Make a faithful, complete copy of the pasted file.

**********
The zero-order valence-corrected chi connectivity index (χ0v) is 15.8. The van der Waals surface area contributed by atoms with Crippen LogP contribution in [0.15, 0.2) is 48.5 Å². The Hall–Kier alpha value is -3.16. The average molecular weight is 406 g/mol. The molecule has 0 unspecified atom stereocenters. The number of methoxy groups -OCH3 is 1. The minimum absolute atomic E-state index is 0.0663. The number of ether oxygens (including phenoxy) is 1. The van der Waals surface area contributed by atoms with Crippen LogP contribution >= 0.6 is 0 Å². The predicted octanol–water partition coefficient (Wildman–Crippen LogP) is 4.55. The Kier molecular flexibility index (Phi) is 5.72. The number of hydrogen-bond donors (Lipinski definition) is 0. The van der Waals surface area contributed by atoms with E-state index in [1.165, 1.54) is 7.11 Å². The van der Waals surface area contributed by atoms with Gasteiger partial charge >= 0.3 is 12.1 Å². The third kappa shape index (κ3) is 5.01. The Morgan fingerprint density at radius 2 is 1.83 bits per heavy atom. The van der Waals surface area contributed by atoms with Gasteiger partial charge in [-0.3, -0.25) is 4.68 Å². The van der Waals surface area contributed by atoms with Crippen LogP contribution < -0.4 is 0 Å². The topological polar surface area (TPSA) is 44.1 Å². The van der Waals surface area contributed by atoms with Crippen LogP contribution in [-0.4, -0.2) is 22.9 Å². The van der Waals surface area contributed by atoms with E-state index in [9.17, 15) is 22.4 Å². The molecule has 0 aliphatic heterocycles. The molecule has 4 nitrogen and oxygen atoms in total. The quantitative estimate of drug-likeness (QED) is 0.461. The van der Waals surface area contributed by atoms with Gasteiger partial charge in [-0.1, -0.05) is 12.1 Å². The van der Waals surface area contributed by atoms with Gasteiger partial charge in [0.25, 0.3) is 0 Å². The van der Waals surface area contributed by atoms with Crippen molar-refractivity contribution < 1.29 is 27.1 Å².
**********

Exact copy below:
The zero-order valence-corrected chi connectivity index (χ0v) is 15.8. The van der Waals surface area contributed by atoms with Crippen LogP contribution in [0.15, 0.2) is 48.5 Å². The Hall–Kier alpha value is -3.16. The average molecular weight is 406 g/mol. The molecule has 0 unspecified atom stereocenters. The number of methoxy groups -OCH3 is 1. The minimum absolute atomic E-state index is 0.0663. The number of ether oxygens (including phenoxy) is 1. The van der Waals surface area contributed by atoms with Crippen LogP contribution >= 0.6 is 0 Å². The predicted octanol–water partition coefficient (Wildman–Crippen LogP) is 4.55. The Kier molecular flexibility index (Phi) is 5.72. The number of hydrogen-bond donors (Lipinski definition) is 0. The van der Waals surface area contributed by atoms with E-state index in [1.165, 1.54) is 7.11 Å². The van der Waals surface area contributed by atoms with Gasteiger partial charge >= 0.3 is 12.1 Å². The third kappa shape index (κ3) is 5.01. The Morgan fingerprint density at radius 2 is 1.83 bits per heavy atom. The van der Waals surface area contributed by atoms with Gasteiger partial charge in [-0.3, -0.25) is 4.68 Å². The van der Waals surface area contributed by atoms with Crippen LogP contribution < -0.4 is 0 Å². The topological polar surface area (TPSA) is 44.1 Å². The van der Waals surface area contributed by atoms with Crippen LogP contribution in [-0.4, -0.2) is 22.9 Å². The van der Waals surface area contributed by atoms with E-state index in [9.17, 15) is 22.4 Å². The molecule has 0 aliphatic heterocycles. The molecule has 4 nitrogen and oxygen atoms in total. The quantitative estimate of drug-likeness (QED) is 0.461. The van der Waals surface area contributed by atoms with Gasteiger partial charge in [-0.1, -0.05) is 12.1 Å². The van der Waals surface area contributed by atoms with Gasteiger partial charge in [0.25, 0.3) is 0 Å². The van der Waals surface area contributed by atoms with Crippen molar-refractivity contribution < 1.29 is 27.1 Å².